POTFF hosts Marriage Care retreat for SOF Airmen and families

  • Published
  • By Capt. Jessica Tait, 353rd Special Operations Group Public Affairs
  • 353rd Special Operations Group

Military life is full of stressors caused by deployments, frequent moves and a demanding work schedule that impacts the lives of Airmen and families in the 353rd Special Operations Group. The Preservation of the Force and Families (POTFF) staff addresses these pressures through tailored counseling support programs such as the Marriage Care retreat, which the POTFF team hosted March 16-18, 2018, at Ie Island, Okinawa, Japan.


“The Air Force recognizes the shared stress experienced by military couples and much like the other branches of service, they have invested in programs to help Airmen develop healthy relationships at home,” said U.S. Air Force Capt. Craig Nakagawa, 353rd SOG chaplain. “Marriage Care takes the best of all the marriage counseling programs out there and consolidates it into a weekend retreat.”


The weekend was broken down into four sessions cleverly titled “I take you”, “to have and to hold”, “for better or for worse” and “to love and to cherish.” The lessons addressed the baggage couples take into marriage, methods to promote positive communication skills and the different ways to apologize in order to achieve forgiveness.


“This weekend we have 14 couples from across different squadrons practicing relationship-building skills, while also sharing intimate moments at this beautiful island resort,” said Nakagawa. “Military couples come to this off-base retreat in civilian dress without uniform or rank. We want the couples to focus on communication, forgiveness and other skills without any outside distractions from work or home.”


The Air Force Chaplain Corps has historically offered marriage counseling as an option for struggling couples. The Marriage Care retreat takes a broader approach from individualized counseling to empower couples to work on their relationships with the tools provided during the classroom sessions.


“Sometimes couples are disappointed that the classroom sessions aren’t longer because they’ve reached a breakthrough and want to keep the conversation going,” said Nakagawa. “I tell them that the lasting transformation happens in the conversations outside the classroom and to take advantage the one-on-one time with their spouse.”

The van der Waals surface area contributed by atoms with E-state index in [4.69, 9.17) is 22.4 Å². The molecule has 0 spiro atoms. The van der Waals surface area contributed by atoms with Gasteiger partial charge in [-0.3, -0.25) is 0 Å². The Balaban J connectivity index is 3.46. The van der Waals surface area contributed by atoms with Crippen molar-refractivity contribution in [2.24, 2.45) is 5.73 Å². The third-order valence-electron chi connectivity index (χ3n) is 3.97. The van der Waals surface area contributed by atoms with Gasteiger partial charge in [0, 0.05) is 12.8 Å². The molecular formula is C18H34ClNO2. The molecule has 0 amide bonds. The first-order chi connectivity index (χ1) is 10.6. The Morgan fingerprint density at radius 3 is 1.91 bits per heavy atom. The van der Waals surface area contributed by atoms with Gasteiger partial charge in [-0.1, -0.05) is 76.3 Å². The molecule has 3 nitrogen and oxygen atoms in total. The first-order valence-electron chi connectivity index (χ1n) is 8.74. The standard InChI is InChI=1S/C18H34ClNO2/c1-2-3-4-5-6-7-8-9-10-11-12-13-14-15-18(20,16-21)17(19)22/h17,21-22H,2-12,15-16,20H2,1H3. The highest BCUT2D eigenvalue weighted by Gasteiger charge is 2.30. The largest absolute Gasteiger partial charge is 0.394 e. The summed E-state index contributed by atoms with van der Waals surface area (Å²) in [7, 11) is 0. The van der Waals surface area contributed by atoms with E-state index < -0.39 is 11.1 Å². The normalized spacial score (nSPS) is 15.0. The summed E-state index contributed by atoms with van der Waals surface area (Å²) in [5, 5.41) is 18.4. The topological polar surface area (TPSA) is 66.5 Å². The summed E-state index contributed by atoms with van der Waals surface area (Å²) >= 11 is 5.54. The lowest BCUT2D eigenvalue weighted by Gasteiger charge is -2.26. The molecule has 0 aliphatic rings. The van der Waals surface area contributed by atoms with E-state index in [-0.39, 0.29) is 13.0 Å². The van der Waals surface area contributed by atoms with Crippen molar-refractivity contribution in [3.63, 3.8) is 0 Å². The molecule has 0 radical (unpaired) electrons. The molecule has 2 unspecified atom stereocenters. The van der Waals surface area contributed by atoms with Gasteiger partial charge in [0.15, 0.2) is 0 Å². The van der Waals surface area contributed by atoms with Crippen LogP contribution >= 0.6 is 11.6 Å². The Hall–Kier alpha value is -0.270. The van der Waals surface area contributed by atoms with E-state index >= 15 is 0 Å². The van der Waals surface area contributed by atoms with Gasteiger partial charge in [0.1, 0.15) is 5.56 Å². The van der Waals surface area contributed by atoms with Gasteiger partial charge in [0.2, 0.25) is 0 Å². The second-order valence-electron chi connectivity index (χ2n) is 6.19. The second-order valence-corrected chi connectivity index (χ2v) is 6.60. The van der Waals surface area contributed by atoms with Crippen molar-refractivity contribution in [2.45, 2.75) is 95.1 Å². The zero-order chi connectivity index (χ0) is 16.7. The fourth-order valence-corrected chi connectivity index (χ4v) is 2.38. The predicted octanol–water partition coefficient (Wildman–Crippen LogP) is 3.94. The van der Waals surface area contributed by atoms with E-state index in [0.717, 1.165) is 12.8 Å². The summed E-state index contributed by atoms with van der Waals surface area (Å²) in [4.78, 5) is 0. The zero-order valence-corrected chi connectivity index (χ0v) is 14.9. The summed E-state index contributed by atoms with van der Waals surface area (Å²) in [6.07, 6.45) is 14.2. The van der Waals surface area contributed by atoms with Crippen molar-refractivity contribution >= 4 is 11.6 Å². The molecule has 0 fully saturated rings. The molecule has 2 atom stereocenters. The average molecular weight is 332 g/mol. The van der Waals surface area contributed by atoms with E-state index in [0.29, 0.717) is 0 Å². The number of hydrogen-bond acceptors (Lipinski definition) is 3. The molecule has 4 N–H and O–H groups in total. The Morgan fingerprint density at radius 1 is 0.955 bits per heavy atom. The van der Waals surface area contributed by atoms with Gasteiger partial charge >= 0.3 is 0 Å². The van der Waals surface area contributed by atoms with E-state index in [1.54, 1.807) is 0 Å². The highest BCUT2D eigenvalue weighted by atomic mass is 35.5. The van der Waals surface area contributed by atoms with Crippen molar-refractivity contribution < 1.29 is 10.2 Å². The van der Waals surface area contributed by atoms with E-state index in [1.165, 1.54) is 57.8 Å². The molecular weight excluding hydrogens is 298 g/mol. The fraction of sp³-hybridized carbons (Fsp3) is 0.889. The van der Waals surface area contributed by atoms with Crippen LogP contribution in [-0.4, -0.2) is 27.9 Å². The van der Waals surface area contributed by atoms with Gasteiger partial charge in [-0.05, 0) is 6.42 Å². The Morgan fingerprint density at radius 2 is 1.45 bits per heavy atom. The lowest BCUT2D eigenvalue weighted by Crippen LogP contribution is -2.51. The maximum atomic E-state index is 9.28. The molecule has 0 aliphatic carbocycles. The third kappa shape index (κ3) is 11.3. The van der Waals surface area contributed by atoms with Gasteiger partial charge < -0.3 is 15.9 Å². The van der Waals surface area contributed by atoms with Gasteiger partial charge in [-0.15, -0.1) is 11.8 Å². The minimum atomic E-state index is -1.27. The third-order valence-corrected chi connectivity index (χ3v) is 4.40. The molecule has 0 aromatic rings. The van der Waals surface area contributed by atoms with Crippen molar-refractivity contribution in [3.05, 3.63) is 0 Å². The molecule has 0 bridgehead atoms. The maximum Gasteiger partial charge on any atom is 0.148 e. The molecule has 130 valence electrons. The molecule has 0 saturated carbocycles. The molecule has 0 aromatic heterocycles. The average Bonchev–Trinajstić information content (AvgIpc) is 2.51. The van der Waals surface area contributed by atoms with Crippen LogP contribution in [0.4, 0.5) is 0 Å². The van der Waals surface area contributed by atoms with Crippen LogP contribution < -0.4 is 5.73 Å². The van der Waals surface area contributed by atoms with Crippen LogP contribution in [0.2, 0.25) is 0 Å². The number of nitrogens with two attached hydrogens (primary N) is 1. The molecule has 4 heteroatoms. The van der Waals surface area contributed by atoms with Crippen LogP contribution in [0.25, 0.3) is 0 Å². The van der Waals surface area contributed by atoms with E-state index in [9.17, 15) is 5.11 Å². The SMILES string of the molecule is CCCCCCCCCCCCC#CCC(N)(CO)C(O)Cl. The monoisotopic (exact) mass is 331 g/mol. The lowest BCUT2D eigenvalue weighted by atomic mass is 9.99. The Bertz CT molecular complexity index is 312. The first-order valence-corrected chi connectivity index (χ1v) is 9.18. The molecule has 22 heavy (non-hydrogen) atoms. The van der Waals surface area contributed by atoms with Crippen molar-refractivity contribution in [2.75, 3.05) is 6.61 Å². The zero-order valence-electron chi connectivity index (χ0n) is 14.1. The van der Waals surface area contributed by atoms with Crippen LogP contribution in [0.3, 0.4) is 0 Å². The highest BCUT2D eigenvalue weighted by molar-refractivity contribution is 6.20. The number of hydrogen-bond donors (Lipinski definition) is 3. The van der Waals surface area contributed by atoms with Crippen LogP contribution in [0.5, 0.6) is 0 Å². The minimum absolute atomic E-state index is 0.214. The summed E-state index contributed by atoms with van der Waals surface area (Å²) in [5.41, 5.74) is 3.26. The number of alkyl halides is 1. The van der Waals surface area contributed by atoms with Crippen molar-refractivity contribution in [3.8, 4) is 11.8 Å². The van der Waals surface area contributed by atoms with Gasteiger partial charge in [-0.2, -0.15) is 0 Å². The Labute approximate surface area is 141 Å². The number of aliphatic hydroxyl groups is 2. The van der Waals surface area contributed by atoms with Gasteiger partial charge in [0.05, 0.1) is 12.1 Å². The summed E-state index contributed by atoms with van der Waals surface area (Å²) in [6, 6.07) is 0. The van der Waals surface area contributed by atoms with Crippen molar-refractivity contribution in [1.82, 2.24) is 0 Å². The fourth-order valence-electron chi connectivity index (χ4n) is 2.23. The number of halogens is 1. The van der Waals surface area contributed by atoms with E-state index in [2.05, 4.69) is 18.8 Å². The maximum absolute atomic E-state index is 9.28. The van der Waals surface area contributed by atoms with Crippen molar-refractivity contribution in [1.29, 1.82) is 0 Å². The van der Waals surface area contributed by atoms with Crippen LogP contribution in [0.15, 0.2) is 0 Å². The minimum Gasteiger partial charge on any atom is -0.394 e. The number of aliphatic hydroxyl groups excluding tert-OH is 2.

The POTFF team planned a number of recreational activities such as boat tours and hikes to elaborate dinners and date nights where they encouraged the couples to go all out in the romance department.


“This marriage retreat provided so many great tools for my spouse and I to immediately implement,” said U.S. Air Force Master Sgt. Crystal Benitez, 17th Special Operations Squadron first sergeant. “It was the perfect environment to address some challenges in our relationship without the outside distractions from work and home. I would highly recommend this retreat to newlyweds or couples that have been together for years.”


Special operations forces (SOF) Airmen don’t always have the time or ability to take advantage of the resources regularly available to other service members. The POTFF team is embedded within the 353rd SOG and provides a tailored approach to counseling that targets the specific needs of the Airmen they serve.


“Our Commandos are meeting mission demands and finding innovative ways to do business despite the unique stressors that come with the SOF lifestyle,” said Nakagawa. “I truly believe the investment made in the POTFF program has enabled them to perform at this level. Our team has focused on providing programs like Marriage Care because it directly supports the resiliency of our workforce and promotes a healthy home life.”


POTFF is a U.S. Special Operations Command program designed to address the pressure on the force and their families, to maintain and improve readiness, operational effectiveness and the immediate and long-term well-being of the force.


“The Air Force understands the link between healthy relationships at home and job performance,” said Nakagawa. “I’ve had couples come to me after the Marriage Care retreat saying how they were on the path towards divorce and that the lessons learned over the weekend saved their marriage. I truly feel blessed to support our military couples as they positively grow in their relationships.”


Marriage Care is a weekend retreat program designed by Air Force Family Life trained chaplains to help Airmen and their families renew and revitalize military marriages.